Planning Technology Investments For High Payoffs: A Rational Expectations Approach To Gauging Potential And Realized Value In A Changing Environment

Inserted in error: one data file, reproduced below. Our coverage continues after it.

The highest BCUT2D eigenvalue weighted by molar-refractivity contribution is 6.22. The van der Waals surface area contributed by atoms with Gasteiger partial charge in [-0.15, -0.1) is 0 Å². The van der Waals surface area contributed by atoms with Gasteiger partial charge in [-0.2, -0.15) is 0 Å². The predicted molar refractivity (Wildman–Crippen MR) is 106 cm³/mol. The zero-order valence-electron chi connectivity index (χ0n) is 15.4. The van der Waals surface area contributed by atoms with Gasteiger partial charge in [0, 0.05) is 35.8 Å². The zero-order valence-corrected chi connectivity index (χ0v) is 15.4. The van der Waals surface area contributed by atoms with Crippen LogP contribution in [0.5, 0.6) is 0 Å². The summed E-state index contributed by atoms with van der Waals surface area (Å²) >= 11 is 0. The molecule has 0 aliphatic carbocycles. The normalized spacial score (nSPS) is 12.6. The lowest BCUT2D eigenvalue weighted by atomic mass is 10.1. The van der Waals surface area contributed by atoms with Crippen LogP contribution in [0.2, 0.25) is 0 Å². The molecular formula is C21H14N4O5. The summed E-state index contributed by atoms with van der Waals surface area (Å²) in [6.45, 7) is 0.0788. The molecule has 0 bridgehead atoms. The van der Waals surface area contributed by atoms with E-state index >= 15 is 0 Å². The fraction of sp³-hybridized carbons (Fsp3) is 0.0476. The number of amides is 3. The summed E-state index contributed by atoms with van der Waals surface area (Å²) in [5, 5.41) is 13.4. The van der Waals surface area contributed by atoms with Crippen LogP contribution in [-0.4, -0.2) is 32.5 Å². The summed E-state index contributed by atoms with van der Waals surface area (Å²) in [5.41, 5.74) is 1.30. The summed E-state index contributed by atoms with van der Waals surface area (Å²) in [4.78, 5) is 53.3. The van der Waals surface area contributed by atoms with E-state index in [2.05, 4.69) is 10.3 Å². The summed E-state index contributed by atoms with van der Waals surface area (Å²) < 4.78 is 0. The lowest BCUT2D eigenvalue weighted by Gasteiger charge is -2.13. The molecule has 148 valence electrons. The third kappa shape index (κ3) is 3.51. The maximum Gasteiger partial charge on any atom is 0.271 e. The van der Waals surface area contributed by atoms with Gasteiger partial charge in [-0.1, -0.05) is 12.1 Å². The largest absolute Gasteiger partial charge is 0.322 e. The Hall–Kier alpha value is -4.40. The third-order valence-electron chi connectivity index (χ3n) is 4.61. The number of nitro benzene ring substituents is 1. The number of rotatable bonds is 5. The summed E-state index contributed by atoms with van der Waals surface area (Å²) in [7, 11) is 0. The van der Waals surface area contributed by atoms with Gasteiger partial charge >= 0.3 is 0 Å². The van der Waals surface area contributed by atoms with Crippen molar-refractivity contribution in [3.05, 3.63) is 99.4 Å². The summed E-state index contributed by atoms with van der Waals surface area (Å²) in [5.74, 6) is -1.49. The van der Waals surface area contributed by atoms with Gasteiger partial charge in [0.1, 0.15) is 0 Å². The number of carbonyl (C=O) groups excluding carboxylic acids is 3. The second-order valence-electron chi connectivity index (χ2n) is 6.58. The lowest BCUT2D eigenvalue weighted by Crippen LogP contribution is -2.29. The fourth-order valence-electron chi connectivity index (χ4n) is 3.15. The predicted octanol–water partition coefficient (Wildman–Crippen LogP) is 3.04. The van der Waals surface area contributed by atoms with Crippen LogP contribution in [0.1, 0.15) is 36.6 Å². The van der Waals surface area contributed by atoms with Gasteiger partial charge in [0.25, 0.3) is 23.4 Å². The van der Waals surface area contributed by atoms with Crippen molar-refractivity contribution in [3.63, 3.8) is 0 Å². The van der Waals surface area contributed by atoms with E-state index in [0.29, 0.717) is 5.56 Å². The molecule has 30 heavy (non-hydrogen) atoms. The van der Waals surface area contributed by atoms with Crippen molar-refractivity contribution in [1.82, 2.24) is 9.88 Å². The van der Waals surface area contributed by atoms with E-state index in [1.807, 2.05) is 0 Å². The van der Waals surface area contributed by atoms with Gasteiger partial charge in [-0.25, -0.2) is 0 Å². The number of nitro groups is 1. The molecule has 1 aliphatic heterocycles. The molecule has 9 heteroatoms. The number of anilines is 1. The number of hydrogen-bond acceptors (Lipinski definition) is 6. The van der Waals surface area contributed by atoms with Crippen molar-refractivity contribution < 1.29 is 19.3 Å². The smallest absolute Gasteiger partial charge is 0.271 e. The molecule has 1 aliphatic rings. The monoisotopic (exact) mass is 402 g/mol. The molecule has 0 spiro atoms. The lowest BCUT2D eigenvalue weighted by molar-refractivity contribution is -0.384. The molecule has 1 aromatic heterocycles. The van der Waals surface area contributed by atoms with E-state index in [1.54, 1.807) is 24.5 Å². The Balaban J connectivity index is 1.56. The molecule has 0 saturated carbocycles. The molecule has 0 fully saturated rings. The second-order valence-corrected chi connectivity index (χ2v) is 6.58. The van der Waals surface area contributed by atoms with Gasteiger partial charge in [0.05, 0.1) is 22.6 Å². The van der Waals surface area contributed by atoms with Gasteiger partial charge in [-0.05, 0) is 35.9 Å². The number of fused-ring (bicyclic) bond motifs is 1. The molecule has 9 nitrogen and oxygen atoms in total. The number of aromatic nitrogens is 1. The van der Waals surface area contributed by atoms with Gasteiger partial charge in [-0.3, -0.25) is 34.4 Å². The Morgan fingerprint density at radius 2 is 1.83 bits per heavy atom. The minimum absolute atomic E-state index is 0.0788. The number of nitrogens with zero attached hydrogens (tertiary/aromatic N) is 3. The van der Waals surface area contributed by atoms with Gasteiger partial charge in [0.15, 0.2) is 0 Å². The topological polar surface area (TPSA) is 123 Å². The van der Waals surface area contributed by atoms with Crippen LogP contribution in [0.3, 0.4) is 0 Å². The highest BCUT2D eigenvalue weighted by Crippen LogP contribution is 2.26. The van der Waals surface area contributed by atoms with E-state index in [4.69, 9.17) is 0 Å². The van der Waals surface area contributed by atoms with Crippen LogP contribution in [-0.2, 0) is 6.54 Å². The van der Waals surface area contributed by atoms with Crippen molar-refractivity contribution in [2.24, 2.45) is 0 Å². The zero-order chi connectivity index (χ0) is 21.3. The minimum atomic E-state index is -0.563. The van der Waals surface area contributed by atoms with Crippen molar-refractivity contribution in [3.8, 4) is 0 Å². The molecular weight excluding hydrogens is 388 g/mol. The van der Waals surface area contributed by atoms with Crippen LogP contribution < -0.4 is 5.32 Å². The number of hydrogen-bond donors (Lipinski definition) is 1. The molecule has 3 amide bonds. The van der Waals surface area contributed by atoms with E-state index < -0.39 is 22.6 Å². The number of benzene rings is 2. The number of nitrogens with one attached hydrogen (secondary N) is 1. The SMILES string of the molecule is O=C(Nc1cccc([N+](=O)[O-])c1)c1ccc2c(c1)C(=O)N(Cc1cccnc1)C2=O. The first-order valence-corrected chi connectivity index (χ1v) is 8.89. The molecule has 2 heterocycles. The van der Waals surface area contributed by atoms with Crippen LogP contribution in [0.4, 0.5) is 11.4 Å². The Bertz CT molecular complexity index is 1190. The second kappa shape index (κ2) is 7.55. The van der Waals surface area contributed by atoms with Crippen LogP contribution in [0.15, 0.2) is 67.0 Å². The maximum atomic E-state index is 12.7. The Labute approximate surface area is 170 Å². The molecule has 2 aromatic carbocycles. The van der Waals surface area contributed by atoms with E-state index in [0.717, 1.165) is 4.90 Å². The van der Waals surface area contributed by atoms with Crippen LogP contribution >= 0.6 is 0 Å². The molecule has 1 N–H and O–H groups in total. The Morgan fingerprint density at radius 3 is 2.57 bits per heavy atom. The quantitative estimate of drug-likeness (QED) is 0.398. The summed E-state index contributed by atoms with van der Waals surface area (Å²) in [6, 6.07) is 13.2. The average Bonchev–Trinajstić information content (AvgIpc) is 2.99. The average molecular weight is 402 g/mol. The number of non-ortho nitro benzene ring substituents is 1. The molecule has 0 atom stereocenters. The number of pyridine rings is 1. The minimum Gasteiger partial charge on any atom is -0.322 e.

The importance of distinguishing between potential and realized value for IT investments has been recognized by senior managers and IS researchers since some time in the 1980s, when it became apparent that not all IT investments were likely to achieve equivalent levels of return on investment. This chapter explores a new perspective with respect to potential and realized value, specifically noting the importance that rational expectations of IT strategic planners and investment managers play in conditioning decisionmaking by senior managers. The key insights that we offer are as follows: (1) Since organizational, operational and market contexts will tend to vary around different kinds of IT investments, it is only natural that such heterogeneity in outcomes should be reflected in the heterogeneous expectations of the managers who make the investments; (2) With this in mind, it should also be apparent that understanding heterogeneity in both potential and realized value should be a matter of arriving at an appropriate set of expectations, based on the acquisition of relevant updated information over time that will permit adaptive learning to occur on the part of senior managers; (3) No matter what the process is that enables managers to update their expectations (and achieve rational expectations in the process about their IT investments), the planning process that leads to new estimates of the payoffs from specific IT investments should be tuned for encouraging the tracking of a trajectory of values for potential value. This view is analogous to what an investor would do in tracking the value of stocks held in an investment portfolio, which are subject to value changes based on a variety of forces that are likely to affect the future cash flows of the firm and the present value of its growth opportunities. We develop this IT investment planning perspective in terms of the underlying theory and offer a number of new conceptual and methodological ideas that will enable managers to think their IT investment processes through with a more effective understanding of the rational expectations that are likely to be inherent in them.
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